A few weeks ago, I had the opportunity to sit in on a school board meeting in my town. On the agenda was the adoption of some new books for the 12th grade AP English class, normally a pro-forma seal of approval to a sub-committee’s decision. Much to our surprise, one board member had strong objections about a certain book  because of its graphic descriptions of adult themes. For several minutes, the discussion see-sawed between the book’s literary qualities and its disturbing scenes.

Whispers of “Censorship!” went around the crowded room, but even the most liberal-minded parents in the audience only felt a mild dismay. In this new century, the idea that we can keep our children from reading or observing anything they really want is laughable.

The best example of that is the recent upheaval in Iran. After the questionable election results and protests that followed, state-run organizations did their anticipated crackdown on foreign media. But information out of the country could not be as easily controlled as the journalists—summarily expelled from the country on mysteriously expiring visas. Like a fistful of sand, images and videos and tweets leaked through every crevice. And as authorities worked feverishly to block online access, protestors found other backdoors, aided and abetted by new-found friends in other countries. Like any other forbidden fruit, the frantic, uncontrolled, unedited, and unverified bits of information smuggled out by the beleaguered youth of one country captured the imagination of their peers the world over.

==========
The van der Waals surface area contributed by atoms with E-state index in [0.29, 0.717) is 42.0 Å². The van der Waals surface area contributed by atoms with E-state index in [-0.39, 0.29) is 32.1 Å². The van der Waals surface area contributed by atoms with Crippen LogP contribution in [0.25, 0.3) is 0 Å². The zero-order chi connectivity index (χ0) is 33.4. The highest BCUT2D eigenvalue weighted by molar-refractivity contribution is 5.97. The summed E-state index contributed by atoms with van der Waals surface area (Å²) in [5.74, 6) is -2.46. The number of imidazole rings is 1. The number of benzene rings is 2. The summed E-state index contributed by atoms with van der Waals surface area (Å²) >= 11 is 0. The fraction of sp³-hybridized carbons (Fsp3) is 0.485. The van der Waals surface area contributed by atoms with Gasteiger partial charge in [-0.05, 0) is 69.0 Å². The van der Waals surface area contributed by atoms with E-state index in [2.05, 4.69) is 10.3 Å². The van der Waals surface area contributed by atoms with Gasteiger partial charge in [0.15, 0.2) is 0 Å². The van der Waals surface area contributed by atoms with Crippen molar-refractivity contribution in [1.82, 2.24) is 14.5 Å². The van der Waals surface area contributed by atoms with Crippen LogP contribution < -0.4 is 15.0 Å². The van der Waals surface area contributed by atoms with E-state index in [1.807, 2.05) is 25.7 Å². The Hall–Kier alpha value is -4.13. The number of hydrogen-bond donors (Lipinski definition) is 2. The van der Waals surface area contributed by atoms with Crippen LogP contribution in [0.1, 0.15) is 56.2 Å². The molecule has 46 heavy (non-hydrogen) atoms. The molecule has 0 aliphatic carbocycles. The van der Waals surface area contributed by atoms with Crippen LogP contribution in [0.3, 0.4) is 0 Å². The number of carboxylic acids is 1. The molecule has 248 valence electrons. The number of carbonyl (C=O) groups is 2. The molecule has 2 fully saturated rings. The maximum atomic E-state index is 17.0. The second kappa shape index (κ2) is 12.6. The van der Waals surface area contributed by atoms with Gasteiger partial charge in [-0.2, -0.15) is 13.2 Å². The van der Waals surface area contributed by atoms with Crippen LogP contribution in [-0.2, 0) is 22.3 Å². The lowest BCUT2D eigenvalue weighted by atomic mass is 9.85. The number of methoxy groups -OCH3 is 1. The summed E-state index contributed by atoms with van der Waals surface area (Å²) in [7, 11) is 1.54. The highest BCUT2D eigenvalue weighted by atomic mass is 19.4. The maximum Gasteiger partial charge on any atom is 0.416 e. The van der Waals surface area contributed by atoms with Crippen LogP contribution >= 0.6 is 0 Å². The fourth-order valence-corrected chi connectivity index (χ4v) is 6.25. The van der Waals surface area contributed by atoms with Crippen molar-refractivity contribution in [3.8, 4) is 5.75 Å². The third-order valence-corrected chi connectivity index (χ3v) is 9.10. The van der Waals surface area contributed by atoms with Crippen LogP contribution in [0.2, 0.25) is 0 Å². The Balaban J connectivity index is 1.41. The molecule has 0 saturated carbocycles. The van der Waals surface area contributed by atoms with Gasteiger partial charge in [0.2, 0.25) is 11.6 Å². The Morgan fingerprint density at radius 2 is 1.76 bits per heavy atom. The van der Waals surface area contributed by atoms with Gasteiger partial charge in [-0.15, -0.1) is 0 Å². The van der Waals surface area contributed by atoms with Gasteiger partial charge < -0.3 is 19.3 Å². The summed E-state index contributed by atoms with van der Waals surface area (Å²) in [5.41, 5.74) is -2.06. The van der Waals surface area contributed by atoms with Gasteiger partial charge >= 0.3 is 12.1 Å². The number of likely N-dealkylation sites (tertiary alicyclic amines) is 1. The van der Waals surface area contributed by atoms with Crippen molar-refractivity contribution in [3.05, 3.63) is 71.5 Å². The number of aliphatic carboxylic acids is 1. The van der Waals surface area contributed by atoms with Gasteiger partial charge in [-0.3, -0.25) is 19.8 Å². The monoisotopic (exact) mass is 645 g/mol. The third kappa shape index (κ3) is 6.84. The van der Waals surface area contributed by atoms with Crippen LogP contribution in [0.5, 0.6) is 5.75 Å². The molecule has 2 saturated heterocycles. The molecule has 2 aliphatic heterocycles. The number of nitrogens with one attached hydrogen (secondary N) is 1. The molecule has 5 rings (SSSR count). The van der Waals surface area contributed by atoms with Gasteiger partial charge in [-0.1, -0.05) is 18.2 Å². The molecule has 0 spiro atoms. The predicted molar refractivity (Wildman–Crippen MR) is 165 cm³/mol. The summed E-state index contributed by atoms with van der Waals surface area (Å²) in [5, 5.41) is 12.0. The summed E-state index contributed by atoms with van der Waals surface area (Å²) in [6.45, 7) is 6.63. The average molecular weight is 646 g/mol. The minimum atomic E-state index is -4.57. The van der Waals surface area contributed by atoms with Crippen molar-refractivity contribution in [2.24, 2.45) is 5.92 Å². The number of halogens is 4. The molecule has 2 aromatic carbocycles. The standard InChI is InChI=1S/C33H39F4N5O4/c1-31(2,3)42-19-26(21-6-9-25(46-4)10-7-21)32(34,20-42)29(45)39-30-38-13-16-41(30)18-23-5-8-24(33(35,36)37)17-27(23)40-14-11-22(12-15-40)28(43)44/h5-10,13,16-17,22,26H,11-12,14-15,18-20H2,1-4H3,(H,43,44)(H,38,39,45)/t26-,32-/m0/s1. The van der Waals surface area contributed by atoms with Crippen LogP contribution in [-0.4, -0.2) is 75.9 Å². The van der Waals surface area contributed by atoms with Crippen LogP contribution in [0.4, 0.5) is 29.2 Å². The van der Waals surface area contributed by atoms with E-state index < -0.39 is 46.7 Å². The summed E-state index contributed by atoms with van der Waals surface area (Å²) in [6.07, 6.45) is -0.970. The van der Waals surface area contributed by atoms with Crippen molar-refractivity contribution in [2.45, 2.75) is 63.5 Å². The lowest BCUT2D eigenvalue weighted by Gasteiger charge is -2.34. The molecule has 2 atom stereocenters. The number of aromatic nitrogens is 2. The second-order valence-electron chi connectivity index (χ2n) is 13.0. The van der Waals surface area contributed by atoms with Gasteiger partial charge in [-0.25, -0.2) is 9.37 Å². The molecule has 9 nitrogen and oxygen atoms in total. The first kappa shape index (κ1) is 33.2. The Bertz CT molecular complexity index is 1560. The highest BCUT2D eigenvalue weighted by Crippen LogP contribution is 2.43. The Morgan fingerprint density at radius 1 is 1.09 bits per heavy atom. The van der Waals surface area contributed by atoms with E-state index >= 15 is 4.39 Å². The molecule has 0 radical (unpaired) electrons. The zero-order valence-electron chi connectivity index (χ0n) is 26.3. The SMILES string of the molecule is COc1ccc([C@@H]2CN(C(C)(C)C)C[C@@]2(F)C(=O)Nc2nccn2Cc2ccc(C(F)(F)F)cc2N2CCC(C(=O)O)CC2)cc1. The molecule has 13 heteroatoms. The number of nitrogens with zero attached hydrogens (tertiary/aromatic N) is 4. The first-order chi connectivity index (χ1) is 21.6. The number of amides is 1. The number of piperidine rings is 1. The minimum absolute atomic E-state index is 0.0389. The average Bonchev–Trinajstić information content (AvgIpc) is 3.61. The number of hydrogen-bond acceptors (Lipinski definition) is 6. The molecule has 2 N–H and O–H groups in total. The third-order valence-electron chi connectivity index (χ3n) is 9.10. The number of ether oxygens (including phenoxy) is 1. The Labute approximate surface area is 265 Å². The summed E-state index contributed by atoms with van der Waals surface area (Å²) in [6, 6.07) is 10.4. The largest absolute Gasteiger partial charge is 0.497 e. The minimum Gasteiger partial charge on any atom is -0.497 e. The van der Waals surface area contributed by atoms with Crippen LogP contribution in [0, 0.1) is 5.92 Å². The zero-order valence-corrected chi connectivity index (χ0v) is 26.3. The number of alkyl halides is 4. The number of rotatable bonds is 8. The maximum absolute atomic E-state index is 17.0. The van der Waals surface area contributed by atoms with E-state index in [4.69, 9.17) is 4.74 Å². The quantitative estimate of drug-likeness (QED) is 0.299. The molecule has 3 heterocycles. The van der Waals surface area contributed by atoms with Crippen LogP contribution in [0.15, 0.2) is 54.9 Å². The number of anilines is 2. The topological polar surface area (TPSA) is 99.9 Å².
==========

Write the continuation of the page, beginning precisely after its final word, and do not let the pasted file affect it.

We all have memories of reading  proscribed books under the covers. But there is a generational shift in the way information is disseminated and retrieved today, as sites like Twitter and Facebook and software like Freegate make it possible for anyone with a mobile phone to get taboo words (and pictures) out. This information age is the true facilitator of the ideal of freedom, whether it is of a sovereign nation or the market.

So to think that we can keep 18 year-olds from reading a book because we think it’s not appropriate, is to hold an umbrella against that tsunami. I would rather our schools gave our children the tools to process information and teach them to sift the meaningful from the dross, the revolutionary from the inflammatory, and leave their books alone.

Hey, at least they’re reading!

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